Table 6
Table 6 Top 10 cancer incidence in China, 2012
Full table

Cancer death of the top 10 cancers

Lung cancer was the leading cause of death in China followed by liver cancer, stomach cancer, esophageal cancer and colorectal cancer with estimated deaths of 569,400, 321,200, 298,500, 210,900 and 159,300, respectively. In males, lung cancer was the leading cause followed by liver cancer, stomach cancer, esophageal cancer and colorectal cancer; while in females, lung cancer was still the leading cause followed by stomach cancer, liver cancer, colorectal cancer and esophageal cancer (Table 7).

Table 7
Table 7 Top 10 cancer mortality in China, 2012
Full table

Cancer incidence of the 10 most common cancers in urban areas

In urban areas, lung cancer was the most frequently diagnosed cancers, followed by colorectal cancer, stomach cancer, female breast cancer and liver cancer with the estimated new cases of 378,200, 210,800, 197,700, 180,600 and 171,900, respectively. The most common sites of cancer were lung, stomach, liver, colon-rectum and esophagus in males, while in females, cancers of breast, lung, colon-rectum, thyroid and stomach were the most common cancers (Table 8).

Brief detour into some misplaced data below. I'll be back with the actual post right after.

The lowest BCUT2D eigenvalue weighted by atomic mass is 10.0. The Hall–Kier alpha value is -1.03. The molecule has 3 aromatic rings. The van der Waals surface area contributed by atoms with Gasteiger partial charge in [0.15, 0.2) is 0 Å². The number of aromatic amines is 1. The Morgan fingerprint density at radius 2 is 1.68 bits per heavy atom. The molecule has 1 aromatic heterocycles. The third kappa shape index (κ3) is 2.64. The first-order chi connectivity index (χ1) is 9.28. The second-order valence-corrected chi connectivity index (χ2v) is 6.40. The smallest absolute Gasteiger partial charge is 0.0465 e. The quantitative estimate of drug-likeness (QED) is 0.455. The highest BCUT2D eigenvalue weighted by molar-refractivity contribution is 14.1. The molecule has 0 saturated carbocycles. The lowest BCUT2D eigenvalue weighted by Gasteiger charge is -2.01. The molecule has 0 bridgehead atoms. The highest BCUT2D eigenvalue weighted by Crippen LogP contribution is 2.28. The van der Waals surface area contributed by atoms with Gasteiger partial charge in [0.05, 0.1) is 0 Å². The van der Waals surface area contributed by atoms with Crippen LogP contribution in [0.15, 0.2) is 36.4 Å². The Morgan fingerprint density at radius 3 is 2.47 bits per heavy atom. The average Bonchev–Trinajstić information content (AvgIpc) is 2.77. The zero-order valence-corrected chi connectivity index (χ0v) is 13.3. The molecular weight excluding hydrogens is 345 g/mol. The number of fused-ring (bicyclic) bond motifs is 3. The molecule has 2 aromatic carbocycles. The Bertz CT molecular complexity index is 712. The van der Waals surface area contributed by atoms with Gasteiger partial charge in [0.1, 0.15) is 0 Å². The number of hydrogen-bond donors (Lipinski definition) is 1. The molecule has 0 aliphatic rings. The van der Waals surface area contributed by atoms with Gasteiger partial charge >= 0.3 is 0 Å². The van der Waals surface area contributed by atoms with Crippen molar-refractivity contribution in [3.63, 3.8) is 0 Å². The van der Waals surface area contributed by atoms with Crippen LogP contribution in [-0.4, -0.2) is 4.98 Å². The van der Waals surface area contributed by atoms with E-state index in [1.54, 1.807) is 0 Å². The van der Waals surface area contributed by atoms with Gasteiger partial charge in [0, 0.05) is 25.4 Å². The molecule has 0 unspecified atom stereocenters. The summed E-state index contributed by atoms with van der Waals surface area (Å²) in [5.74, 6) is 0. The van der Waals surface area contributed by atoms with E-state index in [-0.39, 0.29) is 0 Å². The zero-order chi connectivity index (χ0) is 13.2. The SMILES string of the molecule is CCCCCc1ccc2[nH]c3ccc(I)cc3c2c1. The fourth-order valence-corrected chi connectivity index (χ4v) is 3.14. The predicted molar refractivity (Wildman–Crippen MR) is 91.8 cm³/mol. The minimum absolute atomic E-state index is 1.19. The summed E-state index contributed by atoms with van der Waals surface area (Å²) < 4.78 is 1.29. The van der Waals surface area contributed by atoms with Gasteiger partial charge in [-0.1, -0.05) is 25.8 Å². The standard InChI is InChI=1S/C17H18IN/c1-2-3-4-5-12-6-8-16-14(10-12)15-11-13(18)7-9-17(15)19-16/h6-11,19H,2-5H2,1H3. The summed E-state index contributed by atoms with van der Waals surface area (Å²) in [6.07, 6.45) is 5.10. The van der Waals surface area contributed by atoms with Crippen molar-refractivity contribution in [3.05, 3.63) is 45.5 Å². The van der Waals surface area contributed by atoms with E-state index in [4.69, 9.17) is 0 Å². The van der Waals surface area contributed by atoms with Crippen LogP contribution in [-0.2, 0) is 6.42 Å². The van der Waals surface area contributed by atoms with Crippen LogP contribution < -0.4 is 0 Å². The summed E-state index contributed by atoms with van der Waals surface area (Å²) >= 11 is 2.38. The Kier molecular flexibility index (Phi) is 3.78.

Table 8
Table 8 Top 10 cancer incidence in urban areas of China, 2012
Full table

Cancer death of the top 10 cancers in urban areas

Lung cancer was the leading cause of cancer death in urban areas for both males and females with estimated number of deaths of 208,500 and 100,900, respectively. Other cancer types with high mortality in males were liver cancer, stomach cancer, colorectal cancer and esophageal cancer. In females, stomach cancer was the second cause of cancer death, followed by colorectal cancer, liver cancer and breast cancer (Table 9).

Table 9
Table 9 Top 10 cancer mortality in urban areas in China, 2012
Full table

Cancer incidence of the 10 most common cancers in rural areas